Microsoft Confirms Call of Duty Will Remain Multi-Platform After Activision Acquisition

Call of Duty will remain on PlayStation even after pre-existing agreements between Activision and Sony run their course.
Call of Duty will remain on PlayStation even after pre-existing agreements between Activision and Sony run their course. / Jon Kopaloff/GettyImages

Microsoft says its decision to purchase Activision Blizzard for a reported $68.7 billion won't affect the release platforms for Call of Duty or other games made by the latter company.

In light of the acquisition, speculation arose that Microsoft might make some of Activision Blizzard's biggest games Xbox-exclusive releases. Reports indicated Call of Duty would remain multi-platform into 2023 because of pre-existing agreements between Activision Blizzard and Sony, but Microsoft refrained from sharing its plans beyond the purview of those agreements.

Microsoft published a blog post Wednesday that has shaded in its plans around exclusivity — or the lack thereof.

"To be clear, Microsoft will continue to make Call of Duty and other popular Activision Blizzard titles available on PlayStation through the term of any existing agreement with Activision," wrote Microsoft President & Vice Chair Brad Smith. "And we have committed to Sony that we will also make them available on PlayStation beyond the existing agreement and into the future so that Sony fans can continue to enjoy the games they love."

"We are also interested in taking similar steps to support Nintendo's successful platform," Smith continued. "We believe this is the right thing for the industry, for gamers and for our business."

Smith did not specify which other Activision Blizzard titles would remain multi-platform, leaving major releases such as Overwatch 2 in a gray area, but Microsoft's approach indicates it and others would follow Call of Duty's lead and continue to appear on Sony and Nintendo consoles.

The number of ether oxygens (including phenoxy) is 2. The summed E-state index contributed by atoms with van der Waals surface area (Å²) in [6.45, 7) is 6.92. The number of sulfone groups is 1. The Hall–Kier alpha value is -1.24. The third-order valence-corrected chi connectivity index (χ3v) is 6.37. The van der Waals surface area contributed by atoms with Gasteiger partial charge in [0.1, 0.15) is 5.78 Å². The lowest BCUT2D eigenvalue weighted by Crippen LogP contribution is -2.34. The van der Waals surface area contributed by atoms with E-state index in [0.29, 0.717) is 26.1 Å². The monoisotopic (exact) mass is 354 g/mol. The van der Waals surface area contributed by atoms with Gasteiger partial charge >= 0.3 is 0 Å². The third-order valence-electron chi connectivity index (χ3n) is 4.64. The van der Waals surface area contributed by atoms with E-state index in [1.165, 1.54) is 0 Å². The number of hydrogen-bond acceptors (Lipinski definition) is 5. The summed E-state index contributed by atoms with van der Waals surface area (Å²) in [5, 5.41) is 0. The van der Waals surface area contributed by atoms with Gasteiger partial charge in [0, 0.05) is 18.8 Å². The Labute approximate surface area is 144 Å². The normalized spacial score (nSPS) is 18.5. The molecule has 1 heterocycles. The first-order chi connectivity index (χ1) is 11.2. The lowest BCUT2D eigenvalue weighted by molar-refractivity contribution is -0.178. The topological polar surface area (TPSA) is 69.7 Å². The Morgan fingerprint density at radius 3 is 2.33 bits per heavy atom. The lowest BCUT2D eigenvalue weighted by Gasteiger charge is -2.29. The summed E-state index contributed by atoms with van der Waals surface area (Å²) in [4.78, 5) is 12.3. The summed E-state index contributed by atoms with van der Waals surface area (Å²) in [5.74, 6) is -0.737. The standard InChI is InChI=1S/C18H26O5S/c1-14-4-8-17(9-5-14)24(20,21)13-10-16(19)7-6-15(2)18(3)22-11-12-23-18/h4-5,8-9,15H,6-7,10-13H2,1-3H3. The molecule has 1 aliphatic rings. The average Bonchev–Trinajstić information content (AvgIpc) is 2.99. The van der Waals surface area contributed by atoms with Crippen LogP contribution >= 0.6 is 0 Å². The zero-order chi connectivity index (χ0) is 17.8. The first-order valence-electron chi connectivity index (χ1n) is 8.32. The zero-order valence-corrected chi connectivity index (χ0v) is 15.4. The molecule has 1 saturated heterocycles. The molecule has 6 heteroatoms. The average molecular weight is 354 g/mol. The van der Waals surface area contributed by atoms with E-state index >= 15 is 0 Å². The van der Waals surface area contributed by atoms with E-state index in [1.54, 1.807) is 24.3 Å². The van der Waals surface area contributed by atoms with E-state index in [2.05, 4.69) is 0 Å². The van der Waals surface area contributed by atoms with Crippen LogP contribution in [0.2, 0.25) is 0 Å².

Smith's blog post also addressed a set of Open App Store Principles that will be applied to the Microsoft Store in anticipation of the regulatory probe around its Activision Blizzard acquisition.

The 11 principles are as follows:

  1. We will enable all developers to access our app store as long as they meet reasonable and transparent standards for quality and safety.
  2. We will continue to protect the consumers and gamers who use our app store, ensuring that developers meet our standards for security.
  3. We will continue to respect the privacy of consumers in our app stores, giving them controls to manage their data and how it is used.
  4. We will hold our own apps to the same standards we hold competing apps.
  5. We will not use any non-public information or data from our app store to compete with developers’ apps.
  6. We will treat apps equally in our app store without unreasonable preferencing or ranking of our apps or our business partners’ apps over others.
  7. We will be transparent about rules for promotion and marketing in our app store and apply these consistently and objectively.
  8. We will not require developers in our app store to use our payment system to process in-app payments.
  9. We will not require developers in our app store to provide more favorable terms in our app store than in other app stores.
  10. We will not disadvantage developers if they choose to use a payment processing system other than ours or if they offer different terms and conditions in other app stores.
  11. We will not prevent developers from communicating directly with their customers through their apps for legitimate business purposes, such as pricing terms and product or service offerings.

Microsoft also says it will allow Windows users to patronize alternative app stores and third-party apps, and allowing them to change the default settings on their Windows PCs where appropriate.

"We want regulators and the public to know that as a company, Microsoft is committed to adapting to these new laws, and with these principles, we're moving to do so," Smith wrote.